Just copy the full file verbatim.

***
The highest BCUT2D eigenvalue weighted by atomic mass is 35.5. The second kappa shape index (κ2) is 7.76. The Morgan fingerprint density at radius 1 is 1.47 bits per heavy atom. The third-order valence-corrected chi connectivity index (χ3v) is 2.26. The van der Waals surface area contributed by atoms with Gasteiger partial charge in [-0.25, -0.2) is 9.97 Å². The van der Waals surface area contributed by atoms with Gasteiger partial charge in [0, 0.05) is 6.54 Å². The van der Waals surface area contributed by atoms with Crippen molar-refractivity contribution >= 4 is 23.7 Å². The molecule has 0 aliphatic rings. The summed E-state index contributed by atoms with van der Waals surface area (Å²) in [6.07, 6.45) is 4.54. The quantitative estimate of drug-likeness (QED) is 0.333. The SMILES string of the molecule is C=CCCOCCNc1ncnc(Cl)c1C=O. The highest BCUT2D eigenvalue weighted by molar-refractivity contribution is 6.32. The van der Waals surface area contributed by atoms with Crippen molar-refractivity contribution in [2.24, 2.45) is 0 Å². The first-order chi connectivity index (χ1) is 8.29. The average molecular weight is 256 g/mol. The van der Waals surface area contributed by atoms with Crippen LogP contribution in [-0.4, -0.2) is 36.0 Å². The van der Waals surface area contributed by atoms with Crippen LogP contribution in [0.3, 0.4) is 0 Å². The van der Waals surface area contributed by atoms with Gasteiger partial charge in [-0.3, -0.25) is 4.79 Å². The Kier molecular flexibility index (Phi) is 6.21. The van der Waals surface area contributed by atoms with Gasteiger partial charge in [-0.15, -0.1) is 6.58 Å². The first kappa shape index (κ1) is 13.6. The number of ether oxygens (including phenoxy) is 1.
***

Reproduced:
The highest BCUT2D eigenvalue weighted by atomic mass is 35.5. The second kappa shape index (κ2) is 7.76. The Morgan fingerprint density at radius 1 is 1.47 bits per heavy atom. The third-order valence-corrected chi connectivity index (χ3v) is 2.26. The van der Waals surface area contributed by atoms with Gasteiger partial charge in [-0.25, -0.2) is 9.97 Å². The van der Waals surface area contributed by atoms with Gasteiger partial charge in [0, 0.05) is 6.54 Å². The van der Waals surface area contributed by atoms with Crippen molar-refractivity contribution >= 4 is 23.7 Å². The molecule has 0 aliphatic rings. The summed E-state index contributed by atoms with van der Waals surface area (Å²) in [6.07, 6.45) is 4.54. The quantitative estimate of drug-likeness (QED) is 0.333. The SMILES string of the molecule is C=CCCOCCNc1ncnc(Cl)c1C=O. The highest BCUT2D eigenvalue weighted by molar-refractivity contribution is 6.32. The van der Waals surface area contributed by atoms with Crippen molar-refractivity contribution in [2.24, 2.45) is 0 Å². The first-order chi connectivity index (χ1) is 8.29. The average molecular weight is 256 g/mol. The van der Waals surface area contributed by atoms with Crippen LogP contribution in [-0.4, -0.2) is 36.0 Å². The van der Waals surface area contributed by atoms with Crippen LogP contribution in [0.3, 0.4) is 0 Å². The van der Waals surface area contributed by atoms with Gasteiger partial charge in [-0.3, -0.25) is 4.79 Å². The Kier molecular flexibility index (Phi) is 6.21. The van der Waals surface area contributed by atoms with Gasteiger partial charge in [-0.15, -0.1) is 6.58 Å². The first kappa shape index (κ1) is 13.6. The number of ether oxygens (including phenoxy) is 1.